DietOverall RankNo processedLimit caloriesLimit meat
DASH1YYY
Mediterranean2YYY
TLC2YYY
Weight Watchers2YYY
Mayo Clinic5YYY
Volumetrics5YY
Jenny Craig7YY
Ornish8YY
Vegetarian9YY
Slim Fast10YY
Nutrisystem11YY
Vegan12YY
South Beach13YYY
Eco Atkins14YYY
Zone14YYY
Glycemic Index16
Medifast16YY
Raw food18YYY
Atkins19Y
Paleo20Y
Methodology

For the most part, I just read the descriptions of each diet. The most controversial thing I did was including "collateral damage" - e.g. I said that the vegan diet is calorie-restricted since the dietitians said that vegans eat fewer calories. I think this is a better way to go about it, since we want to find out the nutritionist's opinions about these commandments, not about how some diet theoretically could be followed. If a diet had less than 1,500 calories per day for the average person, I considered it calorie-restricted.

In the ranks of "collateral damage" I also included a "low sodium" requirement as a restriction on processed foods. Four diets (Slim Fast, Nutrisystem, Zone, Medifast) limit saturated fat (i.e. their limit is significantly below the recommended daily max) so I considered these as having restrictions on meat, since a saturated fat restriction usually (but not always) results in eating less meat.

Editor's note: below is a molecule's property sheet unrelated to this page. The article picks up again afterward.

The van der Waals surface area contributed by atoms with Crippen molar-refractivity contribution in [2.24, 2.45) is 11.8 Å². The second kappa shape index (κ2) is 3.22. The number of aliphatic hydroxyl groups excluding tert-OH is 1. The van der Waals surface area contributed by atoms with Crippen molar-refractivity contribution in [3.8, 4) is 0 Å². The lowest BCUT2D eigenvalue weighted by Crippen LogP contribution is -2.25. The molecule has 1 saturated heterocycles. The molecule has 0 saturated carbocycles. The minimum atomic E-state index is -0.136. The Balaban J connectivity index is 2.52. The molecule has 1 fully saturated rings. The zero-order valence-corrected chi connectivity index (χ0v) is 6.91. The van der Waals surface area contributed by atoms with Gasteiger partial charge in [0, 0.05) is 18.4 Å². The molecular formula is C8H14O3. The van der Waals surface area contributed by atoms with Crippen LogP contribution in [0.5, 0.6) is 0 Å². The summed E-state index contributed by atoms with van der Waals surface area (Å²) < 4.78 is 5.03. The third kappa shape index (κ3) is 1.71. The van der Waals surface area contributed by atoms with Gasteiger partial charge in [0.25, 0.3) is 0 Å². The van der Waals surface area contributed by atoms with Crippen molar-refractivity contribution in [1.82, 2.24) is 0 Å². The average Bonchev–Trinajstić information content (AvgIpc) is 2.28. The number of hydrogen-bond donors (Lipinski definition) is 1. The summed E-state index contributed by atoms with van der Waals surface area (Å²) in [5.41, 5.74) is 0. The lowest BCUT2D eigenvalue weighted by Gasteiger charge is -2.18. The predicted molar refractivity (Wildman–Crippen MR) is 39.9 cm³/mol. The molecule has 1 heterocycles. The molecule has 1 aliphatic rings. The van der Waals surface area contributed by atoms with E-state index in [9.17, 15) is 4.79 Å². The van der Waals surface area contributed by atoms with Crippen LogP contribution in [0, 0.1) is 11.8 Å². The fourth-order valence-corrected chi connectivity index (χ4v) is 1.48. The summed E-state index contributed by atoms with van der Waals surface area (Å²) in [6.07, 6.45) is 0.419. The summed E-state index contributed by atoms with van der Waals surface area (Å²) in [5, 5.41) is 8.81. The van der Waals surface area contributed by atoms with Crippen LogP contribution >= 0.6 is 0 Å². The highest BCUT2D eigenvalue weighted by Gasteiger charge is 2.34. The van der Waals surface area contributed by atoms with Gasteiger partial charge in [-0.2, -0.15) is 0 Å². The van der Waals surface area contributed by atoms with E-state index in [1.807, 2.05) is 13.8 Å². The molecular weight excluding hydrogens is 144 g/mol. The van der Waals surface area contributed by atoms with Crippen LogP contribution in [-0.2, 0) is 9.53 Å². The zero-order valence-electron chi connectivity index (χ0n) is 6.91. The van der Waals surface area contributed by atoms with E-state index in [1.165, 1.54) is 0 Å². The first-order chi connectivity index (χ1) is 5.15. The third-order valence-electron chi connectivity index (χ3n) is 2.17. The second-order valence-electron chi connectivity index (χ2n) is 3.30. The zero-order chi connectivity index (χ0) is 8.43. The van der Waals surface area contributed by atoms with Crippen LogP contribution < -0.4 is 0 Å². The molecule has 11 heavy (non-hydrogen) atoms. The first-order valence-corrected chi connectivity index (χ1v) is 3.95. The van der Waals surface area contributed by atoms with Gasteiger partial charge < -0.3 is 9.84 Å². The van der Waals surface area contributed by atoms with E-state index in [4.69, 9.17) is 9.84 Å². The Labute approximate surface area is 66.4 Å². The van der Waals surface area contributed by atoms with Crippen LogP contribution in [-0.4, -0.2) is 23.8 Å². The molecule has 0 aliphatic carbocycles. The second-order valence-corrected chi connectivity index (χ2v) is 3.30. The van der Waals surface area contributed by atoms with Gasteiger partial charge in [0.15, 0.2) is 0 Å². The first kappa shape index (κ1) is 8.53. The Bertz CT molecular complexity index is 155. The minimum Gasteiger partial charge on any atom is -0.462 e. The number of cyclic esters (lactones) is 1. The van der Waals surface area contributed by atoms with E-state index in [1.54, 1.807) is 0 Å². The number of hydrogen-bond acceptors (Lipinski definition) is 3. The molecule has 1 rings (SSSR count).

My notes and sources that weren't within the USN pages can be found here.

Discussion

I'd say Pollan's rules hold up pretty damn well. The top 5 diets all follow all three of them, and the most anti-Pollan diets are ranked 16th, 19th and 20th.

It seems like the no-processed-food rule is the least followed, but I think that's just because the rankings include a number of companies whose sole mission is to sell processed foods.

I wish they had included a "control" or "do nothing" diet to tell whether any of these diets are actually harmful, or whether the bottom of the list is good but not great. Here's what they said about the worst diet: